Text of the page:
Since most of the people in Dar es Salaam are poor and tend to live in very close contact with their extended family and with neighbors, keeping a positive HIV status secret is very difficult. Most women with small children are dependent on others for support and childcare, so having to take drugs secretly at definite times and having to exclusively breastfeed sometimes posed an insurmountable challenge. Many women related how they made considerable efforts to hide that they were on ART.

“I tried my level best not to forget taking my drugs. At times the house would be full of guests but I would just find a way to escape with water from the sitting room into the bedroom where I could take my medicine in private. I always made sure that not more than an hour passed past the time I was supposed I take my next dose. Most of the time while at the village I wouldn’t take drugs at the appropriate time due to the presence of people. This would sometime force me to swallow them without water and drink water afterwards.” (33 years, married, no formal education)

Women felt forced to constantly come up with new lies in order to conceal their practices of PMTCT and adherence to ART while still accepting the support they needed from other family members as one woman said;

I told [my mother] that I wanted to stop breastfeeding at six months because my work involved me being around fire and that would make my breast milk too hot. If I then breastfed the baby, it would make the baby have diarrhoea. I told her that the doctor had told us that those women who do my kind of work should not breastfeed because it will cause problems for the baby. My mother understood that and agreed with me.” (33 years, divorced, primary education)

Clearly, adherence to the ART regimen and exclusive breastfeeding posed grave problems for most of these women who had to hide their HIV status to keep their position in society, to get respect from family and neighbors, to obtaining childcare and to get support from boyfriends or husbands.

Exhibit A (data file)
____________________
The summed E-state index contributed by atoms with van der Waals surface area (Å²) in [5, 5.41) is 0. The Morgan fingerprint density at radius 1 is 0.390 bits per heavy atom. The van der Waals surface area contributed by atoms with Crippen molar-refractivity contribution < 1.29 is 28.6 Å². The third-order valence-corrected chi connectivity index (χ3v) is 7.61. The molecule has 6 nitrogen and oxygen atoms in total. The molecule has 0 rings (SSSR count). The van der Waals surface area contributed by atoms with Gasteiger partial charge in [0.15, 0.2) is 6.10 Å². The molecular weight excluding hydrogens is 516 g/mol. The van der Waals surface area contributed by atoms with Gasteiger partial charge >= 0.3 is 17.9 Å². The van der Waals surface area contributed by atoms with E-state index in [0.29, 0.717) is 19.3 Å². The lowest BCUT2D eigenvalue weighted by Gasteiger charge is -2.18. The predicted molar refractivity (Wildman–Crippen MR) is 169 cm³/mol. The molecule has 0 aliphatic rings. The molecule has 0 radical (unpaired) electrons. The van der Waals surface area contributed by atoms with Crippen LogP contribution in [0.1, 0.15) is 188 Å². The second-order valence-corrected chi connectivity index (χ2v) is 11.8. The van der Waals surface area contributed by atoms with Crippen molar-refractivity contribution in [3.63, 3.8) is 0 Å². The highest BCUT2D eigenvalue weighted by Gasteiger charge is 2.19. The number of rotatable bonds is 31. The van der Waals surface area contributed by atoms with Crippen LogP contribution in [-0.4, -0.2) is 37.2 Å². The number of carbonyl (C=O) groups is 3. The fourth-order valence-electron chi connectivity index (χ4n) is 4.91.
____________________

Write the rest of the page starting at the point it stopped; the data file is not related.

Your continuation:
Discussion

The majority of the HIV-infected women in this study who started ART for life during pregnancy because of low CD4 cell count had developed detectable viral load at 24 months after delivery. This finding was particularly surprising given that most of the women reported adherence and were clinically doing well. Most of the women acknowledged poor adherence and gave explanations for it after being informed about their viral load trend.

Previous studies have found that costs of transport to and from the clinic, health clinic fees, and lost wages due to long waiting times at clinics have been the main barriers to adequate ART adherence [11,13,23-25]. Our findings suggest, however, that despite provision of free ART drugs in an ideal setting with continuity among providers as well as “extras” like bus fare, free medical services, and management of opportunistic infections, it was still a challenge for the women to adhere adequately over a two-year period. We discovered that the motivation to adhere to ART dropped after cessation of breastfeeding and saving the child. The drop in motivation was compounded by poverty, the overwhelming demands of everyday life, and the fear of stigma if relatives and neighbors found out they were infected with HIV. Motivation was also affected by the fact that most women felt well and were clinically stable and had been put on ART because they were diagnosed during pregnancy. However, all the women had been informed that their CD4 cell counts were low and that they needed to adhere to ART for life. To our knowledge this is the first study to document a decrease of motivation to adhere to lifelong ART after cessation of breastfeeding.

Some of the other reasons we found for non-adherence have also been reported in previous studies: the stigma of HIV [24,26], the forced secrecy around the disease and around taking ART, general poverty, the overwhelming demands of everyday life, a general sense of hopelessness, and a sense that one is well and therefore need not follow the demanding drug regimen [11,13,15,27-30]. The gripping detail in which women described their travails, however, breathes life into the challenges to adhering to ART even among those women who need the medication for their own immediate health and survival, many of whom were single caretakers of their infants.

Most women in this study had consistently reported high ART adherence during the follow-up in the Mitra Plus study and some even kept insisting, until we showed them the viral load results. Social desirability may be particularly strong among mothers given the strong expectations they face from health care staff in terms of ART adherence and our study suggests that self-report is not a reliable measure as it may well exaggerate adherence rates. This is very important clinically as poor adherence and virologic failure have serious consequences including increased risk of morbidity and mortality and development of drug resistance which can be costly to manage in resource-limited settings [14-16].